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Bedford County Public Schools superintendent announces resignation

Bedford County Public Schools superintendent announces resignation

Doug Schuch file photo

In this September 2019 photo, Bedford County Superintendent Doug Schuch shares a few words as he announces Amy Mallow as Region 5 Teacher of the Year during a pep rally at Huddleston Elementary School. Schuch has accepted the position of superintendent of Regional School District 13, located in Durham, Connecticut.

Few members of the Bedford County community Thursday were surprised by Bedford County Public Schools Superintendent Doug Schuch’s late-night announcement Wednesday that he would step down six months earlier than expected, after 11 years at the helm.

In a letter emailed to faculty and staff at 8 p.m. Wednesday, Schuch said he would resign from the division effective January 2021. The letter was not posted to the division’s website or sent to parents.

Martin Leamy, chairman of the Bedford County School Board and its District 7 representative, said Schuch’s acceptance of another position before completion of his current contract with the division always has been an option and does not violate his contract.

“I’m really not surprised that he accepted an offer that he found acceptable,” Leamy said.

Leamy said at this time he does not assume the school board will call a special meeting regarding Schuch’s resignation or the superintendent search, and that all other issues related to his departure will be discussed at the board’s next regular meeting Nov. 12.

Schuch said Wednesday he has accepted the position as superintendent of Regional School District 13, located in Durham, Connecticut, which is composed of five traditional schools — two elementary, two middle schools and one high school. According to the Connecticut State Department of Education, Regional School District 13 had an enrollment of 1,617 students in the 2018-19 school year. Bedford County Public Schools serves more than 9,000 students.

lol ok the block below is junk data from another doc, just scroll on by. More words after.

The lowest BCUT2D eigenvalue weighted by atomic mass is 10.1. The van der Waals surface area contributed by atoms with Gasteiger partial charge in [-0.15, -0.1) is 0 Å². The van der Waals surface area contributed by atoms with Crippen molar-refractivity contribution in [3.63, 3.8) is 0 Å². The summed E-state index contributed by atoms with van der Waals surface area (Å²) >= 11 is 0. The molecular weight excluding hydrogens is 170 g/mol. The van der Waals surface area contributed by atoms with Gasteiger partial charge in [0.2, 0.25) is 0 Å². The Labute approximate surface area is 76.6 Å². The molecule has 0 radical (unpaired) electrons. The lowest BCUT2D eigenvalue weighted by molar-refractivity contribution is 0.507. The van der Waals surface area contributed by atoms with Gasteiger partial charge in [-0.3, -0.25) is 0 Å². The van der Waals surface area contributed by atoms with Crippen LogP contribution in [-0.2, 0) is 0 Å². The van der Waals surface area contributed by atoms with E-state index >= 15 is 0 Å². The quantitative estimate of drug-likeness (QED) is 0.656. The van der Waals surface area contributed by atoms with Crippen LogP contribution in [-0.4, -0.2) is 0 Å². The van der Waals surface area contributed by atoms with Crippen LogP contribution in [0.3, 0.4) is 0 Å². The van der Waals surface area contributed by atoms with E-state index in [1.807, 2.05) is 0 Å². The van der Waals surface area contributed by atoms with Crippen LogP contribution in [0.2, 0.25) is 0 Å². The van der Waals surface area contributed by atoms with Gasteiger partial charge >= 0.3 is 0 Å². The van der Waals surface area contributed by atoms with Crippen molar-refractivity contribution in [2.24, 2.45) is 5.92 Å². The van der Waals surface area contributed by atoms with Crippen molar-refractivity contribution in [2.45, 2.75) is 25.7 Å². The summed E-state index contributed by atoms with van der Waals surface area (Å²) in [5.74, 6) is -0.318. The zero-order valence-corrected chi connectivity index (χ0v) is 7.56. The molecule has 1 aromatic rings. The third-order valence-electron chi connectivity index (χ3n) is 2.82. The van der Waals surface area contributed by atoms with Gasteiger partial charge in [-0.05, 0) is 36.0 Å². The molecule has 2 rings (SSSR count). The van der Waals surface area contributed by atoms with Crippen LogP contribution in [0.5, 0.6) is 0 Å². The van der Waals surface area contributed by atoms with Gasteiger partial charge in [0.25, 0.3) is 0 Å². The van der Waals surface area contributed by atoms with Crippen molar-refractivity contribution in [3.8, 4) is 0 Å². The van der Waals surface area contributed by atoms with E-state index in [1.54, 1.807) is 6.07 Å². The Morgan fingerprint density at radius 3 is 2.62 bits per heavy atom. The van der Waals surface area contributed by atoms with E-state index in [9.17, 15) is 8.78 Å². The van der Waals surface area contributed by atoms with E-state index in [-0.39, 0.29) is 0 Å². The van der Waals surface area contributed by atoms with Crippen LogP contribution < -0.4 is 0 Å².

Details of Schuch’s new contract were not made public Thursday. During the 2019-20 fiscal year, Schuch received a salary of more than $180,000 in Bedford County Public Schools, according to budget documents.

Isaiah Knight, parent to a fourth and a fifth grader attending Forest Middle School this year, said he is happy to see Schuch leave. Knight repeatedly has called for Schuch’s resignation during his time in the division.

“I know many families throughout Bedford County are thrilled about Schuch’s departure,” Knight said.

Knight said he and other parents feel that special-needs children in the division have not been given the attention they need under Schuch’s leadership and he hopes the next superintendent prioritizes the needs of special-education students.

“Now, the school board has an opportunity to right the wrongs of so many years and to hire a superintendent that truly cares for all students,” Knight said. “I hope and pray they do so.”

Gary Hostutler was a member of the school board when Schuch was hired and served on the board from 2006 through 2017. He said he was not surprised by Schuch’s decision to leave Bedford County as 11 years is a long time for a superintendent to stay in one division.

Hostutler said he had good experiences with Schuch and felt he had many successes during his decade with the division.

“I thought he was very visionary, and that has really shown during this pandemic,” he said.

Hostutler said Schuch’s commitment to getting Internet-accessible devices to students at a one-to-one ratio aided the division’s ability to swiftly move to remote learning when schools were ordered to close in March amid the COVID-19 pandemic. Hostutler said he also was impressed with the division’s ability to adopt a hybrid learning model that allowed students to safely receive some in-person instruction during the pandemic.